Significantly, therefore, and as we shall see, with regard to what he described as the “initiatives that have been going on over the last six years”, along with the need he expressed to “ show the world that Codex is actually helping also in relation to public health”, it soon became apparent that Dr. Schlundt was primarily referring here to Codex work on microbiological risk assessment and biotechnology, as opposed to nutrition.

Later in this discussion, a second WHO representative spoke up, in response to a number of countries who had expressed their dissatisfaction with the lower level of funding provided by WHO to Codex compared to that of FAO. Her speech is reproduced below:

I have to answer for the record that we hear you but I don’t think you go about it in the right way.

This is not going to work because the Executive Board of Codex and the Commission are going to be perceived by WHO governing bodies as an interested party.

So you are asking the governing bodies of WHO, as an interested party, to increase a share in our budget for your work.

Now, if WHO would always listen to all the external interested parties, I can assure you our budget would be blown in no time.

So I think the only way forward is that you go back home and you talk to your colleagues in ministries of health, and you ask them to speak up in the WHO Executive Board and in the World Health Assembly, and that they ask this, because at the last WHO World Health Assembly guess how many Member States represented by ministries of health spoke on the issue of Codex? One!

One Member State asked a question.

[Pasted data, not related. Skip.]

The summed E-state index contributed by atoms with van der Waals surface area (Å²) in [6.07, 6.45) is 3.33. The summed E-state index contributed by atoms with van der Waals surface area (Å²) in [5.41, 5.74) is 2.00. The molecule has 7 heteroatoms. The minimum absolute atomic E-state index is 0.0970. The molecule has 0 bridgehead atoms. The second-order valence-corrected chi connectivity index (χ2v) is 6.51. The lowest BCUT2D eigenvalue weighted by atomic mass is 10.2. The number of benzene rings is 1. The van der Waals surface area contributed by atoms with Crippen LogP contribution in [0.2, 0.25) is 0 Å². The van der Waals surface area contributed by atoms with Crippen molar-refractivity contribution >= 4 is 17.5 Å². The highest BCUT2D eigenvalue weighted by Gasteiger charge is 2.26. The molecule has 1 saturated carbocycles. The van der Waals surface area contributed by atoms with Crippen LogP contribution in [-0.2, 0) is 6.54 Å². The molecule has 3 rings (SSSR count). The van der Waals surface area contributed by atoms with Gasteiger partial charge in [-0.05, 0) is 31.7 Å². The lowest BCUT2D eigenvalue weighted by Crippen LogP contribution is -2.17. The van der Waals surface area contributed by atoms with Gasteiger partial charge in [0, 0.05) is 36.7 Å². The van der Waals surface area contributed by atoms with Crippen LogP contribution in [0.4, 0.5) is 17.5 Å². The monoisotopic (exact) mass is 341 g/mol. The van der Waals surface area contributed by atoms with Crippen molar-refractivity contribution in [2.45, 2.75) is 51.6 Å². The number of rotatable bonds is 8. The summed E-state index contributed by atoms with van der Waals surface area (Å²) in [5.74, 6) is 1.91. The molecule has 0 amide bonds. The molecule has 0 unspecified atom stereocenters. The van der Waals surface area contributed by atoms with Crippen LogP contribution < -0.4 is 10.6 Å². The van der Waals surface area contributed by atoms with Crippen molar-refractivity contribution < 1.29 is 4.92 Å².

And that is just the truth of the matter.

What I, from the Secretariat have to tell you, is that WHO, at this point, the Secretariat, the Director-General, is allocating 2 percent of the overall budget to food safety work in the organization.

Now please do go back and ask your colleagues in ministries of health how much of their budget goes to food safety-related work, and I’m sure you will have a very, very harsh awakening.

So I think if you want to get away from just griping about not getting enough money from the health community, we have to do it the proper way, and the proper way is that those that represent your countries in the governing bodies of WHO need to speak up on this.

For now, I can only assure you that we in the Secretariat are doing our damnest to get the funds that you need in…..from us to get the scientific advice, and to the support of the Codex machinery.

Transcript from part of a meeting held in Rome, Italy, on Tuesday 5th July, 2005

This WHO representative’s manner was a little different to that of Dr. Schlundt, and could arguably be described as ever so slightly “stern.” Indeed, some might even go so far as to describe it as just a little “sharp”. However, in no way could her speech be described as even remotely “scathing”, and at no point did she state that “things would be different in the future.”

Note too that she was actually sympathetic to the requests for more money to come from the WHO to Codex, as particularly shown by the final sentence of her speech. Her main point, however, was clearly that the WHO Executive Board and the World Health Assembly are the correct venues in which to frame requests for increased funding, and that a meeting of the Codex Alimentarius Commission was not the place to do this.

Finally, just before the end of this agenda item, Dr. Schlundt spoke up again, and talked about $1.6 million that WHO had put into Codex in 2001 for work on microbiological risk assessment. An except from this speech follows below:

…..I just have to add to this that when there is a reference to the level that we had in 0001, which was very high as you can see in table 1, it was 1.6 million, that was extra money put into this so that we could start up microbiological risk assessment.

So we did Salmonella, Camplylobacter, Vibrio…..and Lysteria. And we put them out very, very quickly into the Codex system. We initiated work on biotechnology, and we put it directly into the biotech task force.

Now, we also need, I think also, the World Health Assembly also needs to see that something is then happening to this extra influx of money. And it’s difficult if we cannot see that something is happening with this extra influx.